Matthew 26:14
Parallel Verses
New International Version
Then one of the Twelve--the one called Judas Iscariot--went to the chief priests

New Living Translation
Then Judas Iscariot, one of the twelve disciples, went to the leading priests

English Standard Version
Then one of the twelve, whose name was Judas Iscariot, went to the chief priests

New American Standard Bible
Then one of the twelve, named Judas Iscariot, went to the chief priests

King James Bible
Then one of the twelve, called Judas Iscariot, went unto the chief priests,

Holman Christian Standard Bible
Then one of the Twelve--the man called Judas Iscariot--went to the chief priests

International Standard Version
Then one of the Twelve, who was called Judas Iscariot, went to the high priests

NET Bible
Then one of the twelve, the one named Judas Iscariot, went to the chief priests

Aramaic Bible in Plain English
Then one of the twelve who is called Yehuda Scariota went out to the Chief Priests,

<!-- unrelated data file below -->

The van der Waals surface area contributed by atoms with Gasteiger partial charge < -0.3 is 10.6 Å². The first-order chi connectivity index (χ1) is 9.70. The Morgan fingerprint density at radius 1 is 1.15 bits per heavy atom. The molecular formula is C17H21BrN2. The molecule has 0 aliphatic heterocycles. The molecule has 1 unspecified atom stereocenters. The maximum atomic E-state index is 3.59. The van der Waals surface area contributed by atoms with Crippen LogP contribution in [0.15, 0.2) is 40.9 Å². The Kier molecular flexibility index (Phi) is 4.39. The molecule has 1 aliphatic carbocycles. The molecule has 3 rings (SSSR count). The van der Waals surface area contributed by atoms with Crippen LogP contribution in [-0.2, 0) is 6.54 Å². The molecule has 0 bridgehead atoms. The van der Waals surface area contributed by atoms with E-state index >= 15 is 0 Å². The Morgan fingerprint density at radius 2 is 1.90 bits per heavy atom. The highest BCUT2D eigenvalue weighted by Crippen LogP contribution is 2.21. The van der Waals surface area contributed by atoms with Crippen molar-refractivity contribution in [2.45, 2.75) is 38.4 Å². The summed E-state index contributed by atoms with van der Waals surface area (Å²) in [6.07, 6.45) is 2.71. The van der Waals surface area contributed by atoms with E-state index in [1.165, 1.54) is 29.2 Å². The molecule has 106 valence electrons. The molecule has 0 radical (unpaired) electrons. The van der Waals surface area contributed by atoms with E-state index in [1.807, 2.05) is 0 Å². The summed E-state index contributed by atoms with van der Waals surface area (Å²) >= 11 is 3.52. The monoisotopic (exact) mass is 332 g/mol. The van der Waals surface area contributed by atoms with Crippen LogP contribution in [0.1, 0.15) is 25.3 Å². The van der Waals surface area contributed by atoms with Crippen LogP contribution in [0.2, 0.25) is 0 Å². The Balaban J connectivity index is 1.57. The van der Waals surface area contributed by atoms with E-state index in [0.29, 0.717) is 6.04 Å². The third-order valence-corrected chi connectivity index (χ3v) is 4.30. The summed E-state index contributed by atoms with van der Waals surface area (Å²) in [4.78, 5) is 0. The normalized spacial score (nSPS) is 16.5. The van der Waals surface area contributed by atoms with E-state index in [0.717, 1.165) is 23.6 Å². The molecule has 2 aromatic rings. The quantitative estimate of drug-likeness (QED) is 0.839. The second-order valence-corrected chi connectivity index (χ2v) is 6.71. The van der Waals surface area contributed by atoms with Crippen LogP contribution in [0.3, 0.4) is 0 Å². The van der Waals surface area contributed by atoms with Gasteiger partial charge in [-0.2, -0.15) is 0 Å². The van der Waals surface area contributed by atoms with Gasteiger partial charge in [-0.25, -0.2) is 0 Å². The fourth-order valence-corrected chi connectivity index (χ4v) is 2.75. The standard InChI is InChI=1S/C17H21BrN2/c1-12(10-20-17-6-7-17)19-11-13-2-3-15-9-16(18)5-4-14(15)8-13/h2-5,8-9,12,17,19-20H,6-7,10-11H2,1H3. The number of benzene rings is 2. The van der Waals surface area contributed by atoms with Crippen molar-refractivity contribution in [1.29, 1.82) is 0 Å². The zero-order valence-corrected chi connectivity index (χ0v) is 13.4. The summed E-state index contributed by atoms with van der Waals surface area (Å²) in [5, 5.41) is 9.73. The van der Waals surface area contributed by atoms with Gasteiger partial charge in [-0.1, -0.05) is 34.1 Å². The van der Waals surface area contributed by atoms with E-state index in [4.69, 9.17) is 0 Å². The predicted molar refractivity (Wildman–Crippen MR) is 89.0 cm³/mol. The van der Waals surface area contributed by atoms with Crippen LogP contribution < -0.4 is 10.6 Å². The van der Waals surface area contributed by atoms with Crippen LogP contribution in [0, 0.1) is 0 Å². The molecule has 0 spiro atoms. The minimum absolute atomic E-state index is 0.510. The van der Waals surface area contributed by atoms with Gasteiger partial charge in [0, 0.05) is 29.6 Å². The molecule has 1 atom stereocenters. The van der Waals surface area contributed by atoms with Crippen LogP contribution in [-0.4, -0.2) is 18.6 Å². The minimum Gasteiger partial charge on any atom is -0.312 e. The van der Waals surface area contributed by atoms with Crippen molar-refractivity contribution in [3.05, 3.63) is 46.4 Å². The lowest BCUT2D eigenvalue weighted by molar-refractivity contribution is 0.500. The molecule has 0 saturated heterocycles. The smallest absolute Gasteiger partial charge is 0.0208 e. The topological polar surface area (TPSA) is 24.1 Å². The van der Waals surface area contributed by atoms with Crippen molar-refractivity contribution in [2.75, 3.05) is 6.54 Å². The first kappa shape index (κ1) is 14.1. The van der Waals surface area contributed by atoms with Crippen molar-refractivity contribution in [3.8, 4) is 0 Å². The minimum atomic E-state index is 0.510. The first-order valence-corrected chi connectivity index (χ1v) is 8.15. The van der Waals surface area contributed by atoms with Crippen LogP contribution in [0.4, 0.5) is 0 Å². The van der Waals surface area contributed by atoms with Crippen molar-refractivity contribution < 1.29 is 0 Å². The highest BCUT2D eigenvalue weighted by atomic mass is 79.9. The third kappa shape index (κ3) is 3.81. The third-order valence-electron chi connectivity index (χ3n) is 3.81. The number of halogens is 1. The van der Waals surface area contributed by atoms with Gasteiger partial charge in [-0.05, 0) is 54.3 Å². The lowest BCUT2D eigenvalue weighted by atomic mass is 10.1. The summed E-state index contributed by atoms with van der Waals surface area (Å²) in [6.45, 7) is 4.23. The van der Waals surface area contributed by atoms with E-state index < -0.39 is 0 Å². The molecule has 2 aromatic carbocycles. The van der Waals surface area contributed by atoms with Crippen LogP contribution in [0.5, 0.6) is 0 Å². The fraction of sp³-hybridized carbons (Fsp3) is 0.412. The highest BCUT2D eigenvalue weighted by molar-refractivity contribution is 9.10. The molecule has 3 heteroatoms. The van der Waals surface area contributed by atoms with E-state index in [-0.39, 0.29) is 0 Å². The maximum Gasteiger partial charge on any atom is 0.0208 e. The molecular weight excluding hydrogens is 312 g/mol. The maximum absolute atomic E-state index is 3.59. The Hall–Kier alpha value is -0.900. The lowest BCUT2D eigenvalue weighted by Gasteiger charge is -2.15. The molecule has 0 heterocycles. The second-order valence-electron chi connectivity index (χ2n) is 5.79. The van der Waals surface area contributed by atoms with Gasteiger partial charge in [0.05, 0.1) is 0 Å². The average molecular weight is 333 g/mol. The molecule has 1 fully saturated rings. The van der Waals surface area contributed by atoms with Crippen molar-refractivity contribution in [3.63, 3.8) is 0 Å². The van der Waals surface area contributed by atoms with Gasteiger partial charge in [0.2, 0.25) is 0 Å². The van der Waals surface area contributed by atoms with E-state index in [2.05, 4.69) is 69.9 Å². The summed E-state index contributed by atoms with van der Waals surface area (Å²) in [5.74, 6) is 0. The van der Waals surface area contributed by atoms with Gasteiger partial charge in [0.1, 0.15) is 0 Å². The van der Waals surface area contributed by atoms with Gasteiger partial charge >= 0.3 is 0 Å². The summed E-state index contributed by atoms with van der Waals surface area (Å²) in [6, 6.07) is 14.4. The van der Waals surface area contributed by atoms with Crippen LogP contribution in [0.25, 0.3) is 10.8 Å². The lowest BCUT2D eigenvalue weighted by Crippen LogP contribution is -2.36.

GOD'S WORD® Translation
Then one of the twelve apostles, the one named Judas Iscariot, went to the chief priests.

Jubilee Bible 2000
Then one of the twelve, called Judas Iscariot, went unto the princes of the priests

King James 2000 Bible
Then one of the twelve, called Judas Iscariot, went unto the chief priests,

American King James Version
Then one of the twelve, called Judas Iscariot, went to the chief priests,

American Standard Version
Then one of the twelve, who was called Judas Iscariot, went unto the chief priests,

Douay-Rheims Bible
Then went one of the twelve, who was called Judas Iscariot, to the chief priests,

Darby Bible Translation
Then one of the twelve, he who was called Judas Iscariote, went to the chief priests

English Revised Version
Then one of the twelve, who was called Judas Iscariot, went unto the chief priests,

Webster's Bible Translation
Then one of the twelve, called Judas Iscariot, went to the chief priests,